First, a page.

When defecating together, two men cannot converse, nor look at each other's private parts, and especially not handle each other's private parts.


Quote:
The Islamic prophet Muhammad specified that one should use an odd number of stones (preferably three) to cleanse the anal orifice after defecation and then proceed to a different location to wash it with water.


Quote:
When leaving the toilet, one is advised to leave with the right foot, and also say a prayer - "Praise be to Allah who relieved me of the filth and gave me relief."


My Muslims friends are some of the cleanest people I know. The whole "odd number of stones . . . to cleanse the anal orifice" bit is so incongruous to my impression of them. (I imagine some sharp obsidian or rough pumice would put me off this stone-cleansing straight away.) I certainly can't imagine two of them doing their business in the company of one another. Golly.

 
bobwilson
764767.  Fri Dec 03, 2010 11:16 pm Reply with quote

Quote:
While on the toilet, one must remain silent. Talking, answering greetings or greeting others is strongly discouraged.


That's inherently contradictory. If one MUST remain silent then any strong discouragement to talk, greet or answer greetings is irrelevant. Didn't God read his texts before putting them in writing?

Quote:
When defecating together, two men cannot converse, nor look at each other's private parts, and especially not handle each other's private parts.


Well - that's a relief - but kind of irrelevant given the earlier admonishment about remaining silent.

I prefer the system of English Law. Nothing is "written" - everything is open to change and interpretation. It's not perfect by a long chalk but it's far better than relying on trying to interpret what some dead bloke(s) said as they do in the US and other religious based communities.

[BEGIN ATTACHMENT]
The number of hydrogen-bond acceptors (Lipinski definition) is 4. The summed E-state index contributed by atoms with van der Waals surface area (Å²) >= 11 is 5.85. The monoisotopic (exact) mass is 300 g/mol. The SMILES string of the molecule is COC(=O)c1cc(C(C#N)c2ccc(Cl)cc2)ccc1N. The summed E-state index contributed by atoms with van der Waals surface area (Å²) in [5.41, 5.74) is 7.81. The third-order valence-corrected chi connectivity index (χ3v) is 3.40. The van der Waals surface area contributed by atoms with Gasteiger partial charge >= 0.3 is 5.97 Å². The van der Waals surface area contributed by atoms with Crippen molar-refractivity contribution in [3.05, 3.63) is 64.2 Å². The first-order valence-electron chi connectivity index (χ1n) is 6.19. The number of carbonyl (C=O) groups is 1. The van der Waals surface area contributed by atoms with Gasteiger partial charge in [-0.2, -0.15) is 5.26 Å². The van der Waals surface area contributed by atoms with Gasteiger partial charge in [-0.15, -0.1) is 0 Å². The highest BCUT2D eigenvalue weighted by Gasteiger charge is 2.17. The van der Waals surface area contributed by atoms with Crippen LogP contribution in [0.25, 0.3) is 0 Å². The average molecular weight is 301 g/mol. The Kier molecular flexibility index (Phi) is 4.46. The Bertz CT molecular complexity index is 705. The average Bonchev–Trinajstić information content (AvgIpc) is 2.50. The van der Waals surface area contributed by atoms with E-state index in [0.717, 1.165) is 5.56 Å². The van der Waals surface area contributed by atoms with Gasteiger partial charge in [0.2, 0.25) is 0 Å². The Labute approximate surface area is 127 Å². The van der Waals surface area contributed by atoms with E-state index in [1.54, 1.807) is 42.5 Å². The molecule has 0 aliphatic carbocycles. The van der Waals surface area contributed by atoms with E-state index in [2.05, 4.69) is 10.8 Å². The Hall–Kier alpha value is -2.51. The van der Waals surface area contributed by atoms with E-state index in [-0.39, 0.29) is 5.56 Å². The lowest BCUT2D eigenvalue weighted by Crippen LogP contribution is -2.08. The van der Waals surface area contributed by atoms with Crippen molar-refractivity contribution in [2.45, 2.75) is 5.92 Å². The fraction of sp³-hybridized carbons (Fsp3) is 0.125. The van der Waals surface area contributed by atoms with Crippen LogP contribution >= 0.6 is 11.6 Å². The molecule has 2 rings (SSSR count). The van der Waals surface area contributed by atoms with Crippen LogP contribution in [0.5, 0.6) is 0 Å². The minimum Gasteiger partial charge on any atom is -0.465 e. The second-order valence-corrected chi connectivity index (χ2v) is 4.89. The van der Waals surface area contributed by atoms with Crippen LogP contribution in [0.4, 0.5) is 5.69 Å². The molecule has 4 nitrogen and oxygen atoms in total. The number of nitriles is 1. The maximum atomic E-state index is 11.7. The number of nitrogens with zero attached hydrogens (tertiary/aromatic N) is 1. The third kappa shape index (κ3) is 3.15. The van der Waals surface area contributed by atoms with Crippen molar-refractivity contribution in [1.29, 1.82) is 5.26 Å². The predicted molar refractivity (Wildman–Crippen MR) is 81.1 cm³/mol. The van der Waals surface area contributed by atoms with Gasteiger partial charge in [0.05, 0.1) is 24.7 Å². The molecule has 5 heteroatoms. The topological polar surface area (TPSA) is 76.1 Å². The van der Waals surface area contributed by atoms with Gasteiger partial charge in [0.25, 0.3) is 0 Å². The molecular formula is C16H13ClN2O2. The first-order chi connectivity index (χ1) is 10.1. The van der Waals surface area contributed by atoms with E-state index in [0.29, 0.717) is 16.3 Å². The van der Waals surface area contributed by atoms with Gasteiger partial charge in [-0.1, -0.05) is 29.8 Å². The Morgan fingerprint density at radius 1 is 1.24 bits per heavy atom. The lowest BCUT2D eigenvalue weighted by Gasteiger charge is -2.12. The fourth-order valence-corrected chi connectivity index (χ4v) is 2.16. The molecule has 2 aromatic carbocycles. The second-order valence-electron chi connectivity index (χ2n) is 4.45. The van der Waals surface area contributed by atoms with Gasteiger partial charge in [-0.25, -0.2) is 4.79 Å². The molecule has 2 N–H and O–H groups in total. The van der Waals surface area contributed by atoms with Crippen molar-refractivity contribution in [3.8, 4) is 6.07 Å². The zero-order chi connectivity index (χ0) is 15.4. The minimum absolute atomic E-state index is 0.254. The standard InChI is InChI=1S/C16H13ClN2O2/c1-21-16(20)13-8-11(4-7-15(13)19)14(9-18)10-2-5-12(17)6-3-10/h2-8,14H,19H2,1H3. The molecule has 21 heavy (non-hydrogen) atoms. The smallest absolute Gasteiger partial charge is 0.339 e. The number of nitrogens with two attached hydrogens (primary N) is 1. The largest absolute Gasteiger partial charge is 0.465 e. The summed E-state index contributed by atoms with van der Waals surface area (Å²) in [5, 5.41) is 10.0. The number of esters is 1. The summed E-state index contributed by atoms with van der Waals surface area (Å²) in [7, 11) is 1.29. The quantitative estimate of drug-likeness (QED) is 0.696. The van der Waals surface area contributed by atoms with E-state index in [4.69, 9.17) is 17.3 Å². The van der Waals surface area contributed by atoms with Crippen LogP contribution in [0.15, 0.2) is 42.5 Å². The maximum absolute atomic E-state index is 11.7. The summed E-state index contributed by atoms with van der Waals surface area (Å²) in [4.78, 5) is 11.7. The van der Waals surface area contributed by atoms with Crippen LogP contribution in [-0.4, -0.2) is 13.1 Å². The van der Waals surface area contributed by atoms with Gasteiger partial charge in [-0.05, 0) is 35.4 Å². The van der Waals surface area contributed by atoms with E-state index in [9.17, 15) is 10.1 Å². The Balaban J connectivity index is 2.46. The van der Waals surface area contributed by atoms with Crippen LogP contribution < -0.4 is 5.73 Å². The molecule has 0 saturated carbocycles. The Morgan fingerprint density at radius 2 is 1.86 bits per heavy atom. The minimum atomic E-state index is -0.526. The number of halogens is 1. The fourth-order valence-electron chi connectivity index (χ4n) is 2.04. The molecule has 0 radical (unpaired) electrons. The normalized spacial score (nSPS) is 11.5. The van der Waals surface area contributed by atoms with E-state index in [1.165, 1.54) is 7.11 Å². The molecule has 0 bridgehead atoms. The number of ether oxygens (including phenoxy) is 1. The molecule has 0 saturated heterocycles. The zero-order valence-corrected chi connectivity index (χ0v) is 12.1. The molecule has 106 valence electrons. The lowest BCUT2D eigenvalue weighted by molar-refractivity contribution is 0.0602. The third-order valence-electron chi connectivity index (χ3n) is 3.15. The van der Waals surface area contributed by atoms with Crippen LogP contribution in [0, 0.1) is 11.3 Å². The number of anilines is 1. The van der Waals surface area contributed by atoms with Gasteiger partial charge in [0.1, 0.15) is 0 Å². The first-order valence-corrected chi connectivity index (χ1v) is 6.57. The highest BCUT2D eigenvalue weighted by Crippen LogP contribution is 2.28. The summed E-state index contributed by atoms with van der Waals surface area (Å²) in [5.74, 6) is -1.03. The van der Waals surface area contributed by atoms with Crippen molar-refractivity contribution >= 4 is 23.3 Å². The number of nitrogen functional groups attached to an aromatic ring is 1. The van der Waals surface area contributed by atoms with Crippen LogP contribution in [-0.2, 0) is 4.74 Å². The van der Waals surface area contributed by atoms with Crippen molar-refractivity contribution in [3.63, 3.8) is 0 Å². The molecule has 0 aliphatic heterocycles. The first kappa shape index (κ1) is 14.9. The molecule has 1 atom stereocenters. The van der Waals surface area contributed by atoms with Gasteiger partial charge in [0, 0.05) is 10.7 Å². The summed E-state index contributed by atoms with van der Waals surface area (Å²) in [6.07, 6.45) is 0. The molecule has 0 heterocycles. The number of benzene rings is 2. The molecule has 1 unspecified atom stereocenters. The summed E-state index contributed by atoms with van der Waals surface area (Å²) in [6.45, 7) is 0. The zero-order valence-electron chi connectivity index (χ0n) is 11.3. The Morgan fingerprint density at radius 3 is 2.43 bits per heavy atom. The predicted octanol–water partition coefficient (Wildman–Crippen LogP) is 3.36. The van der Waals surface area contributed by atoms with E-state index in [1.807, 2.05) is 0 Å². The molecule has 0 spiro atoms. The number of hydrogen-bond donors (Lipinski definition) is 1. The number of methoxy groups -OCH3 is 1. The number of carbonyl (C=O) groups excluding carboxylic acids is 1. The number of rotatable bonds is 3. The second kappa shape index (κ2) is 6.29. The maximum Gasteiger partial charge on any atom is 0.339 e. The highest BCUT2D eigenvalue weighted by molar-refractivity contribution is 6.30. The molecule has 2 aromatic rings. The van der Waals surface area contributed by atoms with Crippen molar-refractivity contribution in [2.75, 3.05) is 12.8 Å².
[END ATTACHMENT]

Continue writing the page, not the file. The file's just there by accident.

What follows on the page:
Curious Danny
764914.  Sat Dec 04, 2010 1:04 pm Reply with quote

bobwilson wrote:
Quote:
While on the toilet, one must remain silent. Talking, answering greetings or greeting others is strongly discouraged.


That's inherently contradictory. If one MUST remain silent then any strong discouragement to talk, greet or answer greetings is irrelevant. Didn't God read his texts before putting them in writing?


a) The source for these are hadith - oral narrations which tell people who don't have access to an answer through the Qur'an what they should do in certain situations - not a monolithic source of information.
b) Conversation has a strong visual element - waving for instance - so not inherently contradictory

 
sjb
764927.  Sat Dec 04, 2010 2:23 pm Reply with quote

Curious Danny wrote:
a) The source for these are hadith - oral narrations which tell people who don't have access to an answer through the Qur'an what they should do in certain situations - not a monolithic source of information.
b) Conversation has a strong visual element - waving for instance - so not inherently contradictory


Indeed. And indeed.

Sign language allows people to hold a conversation without making noise. Sending text messages on (silent) mobile phones. Etc.